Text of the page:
Putting on the Ritz Lydia Stewart, curator of the Ritz Theatre and Museum eagerly accepted the challenge to bring “Word, Shout, Song” to Jacksonville as the exclusive Florida venue. “I think Jacksonville has a rich and appreciative museum culture and more than 2,000 patrons have indulged the embodiment of heritage since its September opening,” said Stewart.
An estimated $25,000 contribution by SMG Management (City of Jacksonville) secured the exhibit and with the assistance of a Smithsonian registrar, Stewart’s “magical crew,” mounted the 2-300 square-foot collection in three days – their most expedient timeframe to date.
“We are delighted that Florida residents will have the opportunity to explore this part of their history,” said Sharon Reinckens, Deputy Director of the Smithsonian’s Anacostia Community Museum who further confirmed that Turner’s research contradicted that language of Gullah Geechee communities was “baby talk” or “bad English.”
“The Gullah spoke a Creole language and still possessed parts of the language and culture of their captive ancestors,” Reinckens added.
Turner through time A scholastic story of Turner’s success told in eight-parts and includes three original DVD productions titled “Weight Words;” “African Roots: Word Connections” and “How Drums Talk.”
The exhibit’s journey begins in 1906-1917 with Howard and Harvard University where Turner earned his bachelor’s and master’s degrees respectively.
His illustrious, 53-year career as a professor is explored including posts at Howard and Fisk Universities and “in 1946 he became the first African-American professor to be hired by an all-White university: Roosevelt College in Chicago where he additionally earned a Ph.D. from Chicago University.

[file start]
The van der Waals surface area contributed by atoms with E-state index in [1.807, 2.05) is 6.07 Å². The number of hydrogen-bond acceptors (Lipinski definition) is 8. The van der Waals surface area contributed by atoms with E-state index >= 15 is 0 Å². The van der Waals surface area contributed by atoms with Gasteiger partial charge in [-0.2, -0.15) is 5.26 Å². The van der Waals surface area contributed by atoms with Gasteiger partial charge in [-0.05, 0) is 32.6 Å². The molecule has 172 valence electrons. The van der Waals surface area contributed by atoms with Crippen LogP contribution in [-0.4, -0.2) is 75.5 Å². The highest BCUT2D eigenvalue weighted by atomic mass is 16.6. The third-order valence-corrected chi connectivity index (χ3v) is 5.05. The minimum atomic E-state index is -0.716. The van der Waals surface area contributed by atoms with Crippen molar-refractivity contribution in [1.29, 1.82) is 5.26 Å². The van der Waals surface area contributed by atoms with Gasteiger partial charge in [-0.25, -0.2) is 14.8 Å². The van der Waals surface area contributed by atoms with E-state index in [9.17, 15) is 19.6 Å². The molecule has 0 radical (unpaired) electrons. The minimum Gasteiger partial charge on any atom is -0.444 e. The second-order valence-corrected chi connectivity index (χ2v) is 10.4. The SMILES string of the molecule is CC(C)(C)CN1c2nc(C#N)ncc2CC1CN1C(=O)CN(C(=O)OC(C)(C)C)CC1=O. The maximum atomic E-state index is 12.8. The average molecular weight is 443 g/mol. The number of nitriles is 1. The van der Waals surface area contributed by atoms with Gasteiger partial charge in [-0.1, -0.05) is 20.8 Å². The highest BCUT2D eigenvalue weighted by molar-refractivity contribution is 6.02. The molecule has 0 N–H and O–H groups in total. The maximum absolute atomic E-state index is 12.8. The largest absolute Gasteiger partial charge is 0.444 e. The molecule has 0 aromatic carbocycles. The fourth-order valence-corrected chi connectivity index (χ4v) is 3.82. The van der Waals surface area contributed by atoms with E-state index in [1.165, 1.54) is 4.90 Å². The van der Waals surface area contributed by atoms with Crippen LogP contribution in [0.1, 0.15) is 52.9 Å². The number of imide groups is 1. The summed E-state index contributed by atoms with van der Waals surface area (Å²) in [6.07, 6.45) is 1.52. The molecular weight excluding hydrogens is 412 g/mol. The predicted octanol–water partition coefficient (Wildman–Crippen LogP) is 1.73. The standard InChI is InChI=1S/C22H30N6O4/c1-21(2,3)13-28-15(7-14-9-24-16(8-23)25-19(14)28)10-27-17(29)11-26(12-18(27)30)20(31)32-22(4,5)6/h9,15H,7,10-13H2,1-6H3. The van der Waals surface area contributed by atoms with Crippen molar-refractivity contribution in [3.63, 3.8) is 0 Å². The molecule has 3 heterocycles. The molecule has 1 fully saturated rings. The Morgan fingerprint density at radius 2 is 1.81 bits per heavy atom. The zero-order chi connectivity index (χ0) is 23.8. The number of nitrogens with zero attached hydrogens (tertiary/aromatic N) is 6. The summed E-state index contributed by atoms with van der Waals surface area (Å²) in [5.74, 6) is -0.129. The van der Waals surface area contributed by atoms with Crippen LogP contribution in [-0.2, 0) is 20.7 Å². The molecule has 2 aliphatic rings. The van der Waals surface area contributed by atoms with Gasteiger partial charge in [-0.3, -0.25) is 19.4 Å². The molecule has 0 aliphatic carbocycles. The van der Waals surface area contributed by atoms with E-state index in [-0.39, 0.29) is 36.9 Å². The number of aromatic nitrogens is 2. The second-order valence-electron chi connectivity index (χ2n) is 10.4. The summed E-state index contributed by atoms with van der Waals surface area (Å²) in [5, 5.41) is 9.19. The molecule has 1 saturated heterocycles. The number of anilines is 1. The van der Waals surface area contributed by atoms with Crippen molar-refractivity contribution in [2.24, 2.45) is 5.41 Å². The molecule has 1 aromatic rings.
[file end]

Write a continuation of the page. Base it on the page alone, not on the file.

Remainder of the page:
Among his most famous students is folklorist, anthropologist, and novelist Zora Neale Hurston whose life’s work continues to be annually celebrated with a namesake festival in her historic hometown of Eatonville.
Turner’s research is delicately chronicled including his Gullah language fascination and the famed “one hundred-pound recording machine” he utilized to interview and preserve factual presentations of widely deemed unintelligible utterances.
A touch of glass Brilliant and colorful quilts, illustrated folk tales and remarkable artwork complement the exhibit’s framed black and white photographs of slaves demonstrating “Ring Shout” along with the audio story of a Sierra Leone song that survived a 300 ancestral passage titled “The Song that Made the Roundtrip.’’
Stewart has served as the museum’s cultural and community conduit since its1999 construction on the original site of the Ritz Theatre movie house in Jacksonville’s historic African-American community of LaVilla known as the “Harlem of the South” for a 40-year span beginning in 1920.
Now a 13-year, veteran curator, Stewart demonstrates an affinity for the symbolic “Bottle Trees” and conceptualized a colorful structure of iridescent glass vessels as a Jacksonville exhibit addition.
“The bottle trees represent so much whimsy and history that I wanted to portray that,” offered Stewart. “Their legendary mystique and belief to ward off evil spirits is an integral cultural inclusion and educational offering.”
An array of public programming and events has further enhanced community connections including a Sweet grass Basket Demonstration and Workshop presented by Charleston artisan Henrietta Snype. A Gullah Food Festival and Book signing is scheduled for Saturday, Dec. 14.
Museum admission is $8.00 for adults and $5.00 for students and senior citizens. For additional information visit http://ritzjacksonville.com